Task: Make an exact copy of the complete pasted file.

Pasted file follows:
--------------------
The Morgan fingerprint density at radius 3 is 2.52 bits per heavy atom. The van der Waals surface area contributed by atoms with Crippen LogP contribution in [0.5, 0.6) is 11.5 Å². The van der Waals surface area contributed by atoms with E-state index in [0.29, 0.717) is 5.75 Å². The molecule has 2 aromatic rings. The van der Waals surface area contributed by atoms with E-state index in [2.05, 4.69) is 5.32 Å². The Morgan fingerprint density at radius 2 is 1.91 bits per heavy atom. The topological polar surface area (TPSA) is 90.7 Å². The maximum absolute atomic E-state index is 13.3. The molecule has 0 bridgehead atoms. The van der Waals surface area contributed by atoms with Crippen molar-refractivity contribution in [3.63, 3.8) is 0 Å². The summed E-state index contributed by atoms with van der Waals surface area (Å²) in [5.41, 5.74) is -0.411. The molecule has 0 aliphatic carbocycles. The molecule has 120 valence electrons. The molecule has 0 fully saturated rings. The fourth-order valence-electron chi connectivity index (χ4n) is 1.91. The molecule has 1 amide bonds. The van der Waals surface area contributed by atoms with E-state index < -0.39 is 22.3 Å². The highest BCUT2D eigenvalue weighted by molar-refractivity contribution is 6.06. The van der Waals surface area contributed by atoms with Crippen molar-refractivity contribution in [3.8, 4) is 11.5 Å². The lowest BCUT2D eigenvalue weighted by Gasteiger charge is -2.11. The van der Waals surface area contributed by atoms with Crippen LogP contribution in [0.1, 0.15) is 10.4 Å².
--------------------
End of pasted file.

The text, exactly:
The Morgan fingerprint density at radius 3 is 2.52 bits per heavy atom. The van der Waals surface area contributed by atoms with Crippen LogP contribution in [0.5, 0.6) is 11.5 Å². The van der Waals surface area contributed by atoms with E-state index in [0.29, 0.717) is 5.75 Å². The molecule has 2 aromatic rings. The van der Waals surface area contributed by atoms with E-state index in [2.05, 4.69) is 5.32 Å². The Morgan fingerprint density at radius 2 is 1.91 bits per heavy atom. The topological polar surface area (TPSA) is 90.7 Å². The maximum absolute atomic E-state index is 13.3. The molecule has 0 bridgehead atoms. The van der Waals surface area contributed by atoms with Crippen molar-refractivity contribution in [3.63, 3.8) is 0 Å². The summed E-state index contributed by atoms with van der Waals surface area (Å²) in [5.41, 5.74) is -0.411. The molecule has 0 aliphatic carbocycles. The molecule has 120 valence electrons. The molecule has 0 fully saturated rings. The fourth-order valence-electron chi connectivity index (χ4n) is 1.91. The molecule has 1 amide bonds. The van der Waals surface area contributed by atoms with E-state index < -0.39 is 22.3 Å². The highest BCUT2D eigenvalue weighted by molar-refractivity contribution is 6.06. The van der Waals surface area contributed by atoms with Crippen molar-refractivity contribution in [3.8, 4) is 11.5 Å². The lowest BCUT2D eigenvalue weighted by Gasteiger charge is -2.11. The van der Waals surface area contributed by atoms with Crippen LogP contribution in [0.1, 0.15) is 10.4 Å².